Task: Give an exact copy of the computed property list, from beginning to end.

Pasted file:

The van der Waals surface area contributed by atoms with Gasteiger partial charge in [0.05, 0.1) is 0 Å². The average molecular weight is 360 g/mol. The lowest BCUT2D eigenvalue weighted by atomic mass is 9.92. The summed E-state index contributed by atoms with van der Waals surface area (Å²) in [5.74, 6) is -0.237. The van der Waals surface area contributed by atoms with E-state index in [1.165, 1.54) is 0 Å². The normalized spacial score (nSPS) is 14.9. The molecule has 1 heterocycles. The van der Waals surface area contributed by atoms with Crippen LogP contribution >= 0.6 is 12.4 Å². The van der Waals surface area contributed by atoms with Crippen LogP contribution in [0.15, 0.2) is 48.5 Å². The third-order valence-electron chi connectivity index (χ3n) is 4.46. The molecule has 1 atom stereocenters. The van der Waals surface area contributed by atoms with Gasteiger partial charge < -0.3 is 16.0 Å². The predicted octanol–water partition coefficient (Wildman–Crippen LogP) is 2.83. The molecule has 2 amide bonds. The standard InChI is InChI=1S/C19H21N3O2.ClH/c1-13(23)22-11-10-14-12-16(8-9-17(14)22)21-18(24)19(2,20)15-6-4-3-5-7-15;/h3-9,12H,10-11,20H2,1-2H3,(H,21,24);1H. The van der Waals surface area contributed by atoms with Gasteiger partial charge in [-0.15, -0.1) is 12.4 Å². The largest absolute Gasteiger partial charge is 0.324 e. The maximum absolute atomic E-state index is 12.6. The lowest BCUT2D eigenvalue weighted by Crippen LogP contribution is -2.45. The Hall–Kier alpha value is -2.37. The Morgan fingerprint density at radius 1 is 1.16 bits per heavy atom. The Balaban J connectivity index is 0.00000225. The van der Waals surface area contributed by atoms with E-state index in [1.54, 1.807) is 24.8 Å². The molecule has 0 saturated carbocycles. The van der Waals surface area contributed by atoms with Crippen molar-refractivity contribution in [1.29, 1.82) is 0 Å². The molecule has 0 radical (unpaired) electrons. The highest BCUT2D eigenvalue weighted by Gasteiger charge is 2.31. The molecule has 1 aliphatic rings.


The van der Waals surface area contributed by atoms with Gasteiger partial charge in [0.05, 0.1) is 0 Å². The average molecular weight is 360 g/mol. The lowest BCUT2D eigenvalue weighted by atomic mass is 9.92. The summed E-state index contributed by atoms with van der Waals surface area (Å²) in [5.74, 6) is -0.237. The van der Waals surface area contributed by atoms with E-state index in [1.165, 1.54) is 0 Å². The normalized spacial score (nSPS) is 14.9. The molecule has 1 heterocycles. The van der Waals surface area contributed by atoms with Crippen LogP contribution >= 0.6 is 12.4 Å². The van der Waals surface area contributed by atoms with Crippen LogP contribution in [0.15, 0.2) is 48.5 Å². The third-order valence-electron chi connectivity index (χ3n) is 4.46. The molecule has 1 atom stereocenters. The van der Waals surface area contributed by atoms with Gasteiger partial charge < -0.3 is 16.0 Å². The predicted octanol–water partition coefficient (Wildman–Crippen LogP) is 2.83. The molecule has 2 amide bonds. The standard InChI is InChI=1S/C19H21N3O2.ClH/c1-13(23)22-11-10-14-12-16(8-9-17(14)22)21-18(24)19(2,20)15-6-4-3-5-7-15;/h3-9,12H,10-11,20H2,1-2H3,(H,21,24);1H. The van der Waals surface area contributed by atoms with Gasteiger partial charge in [-0.15, -0.1) is 12.4 Å². The largest absolute Gasteiger partial charge is 0.324 e. The maximum absolute atomic E-state index is 12.6. The lowest BCUT2D eigenvalue weighted by Crippen LogP contribution is -2.45. The Hall–Kier alpha value is -2.37. The Morgan fingerprint density at radius 1 is 1.16 bits per heavy atom. The Balaban J connectivity index is 0.00000225. The van der Waals surface area contributed by atoms with E-state index in [1.54, 1.807) is 24.8 Å². The molecule has 0 saturated carbocycles. The van der Waals surface area contributed by atoms with Crippen molar-refractivity contribution in [1.29, 1.82) is 0 Å². The molecule has 0 radical (unpaired) electrons. The highest BCUT2D eigenvalue weighted by Gasteiger charge is 2.31. The molecule has 1 aliphatic rings.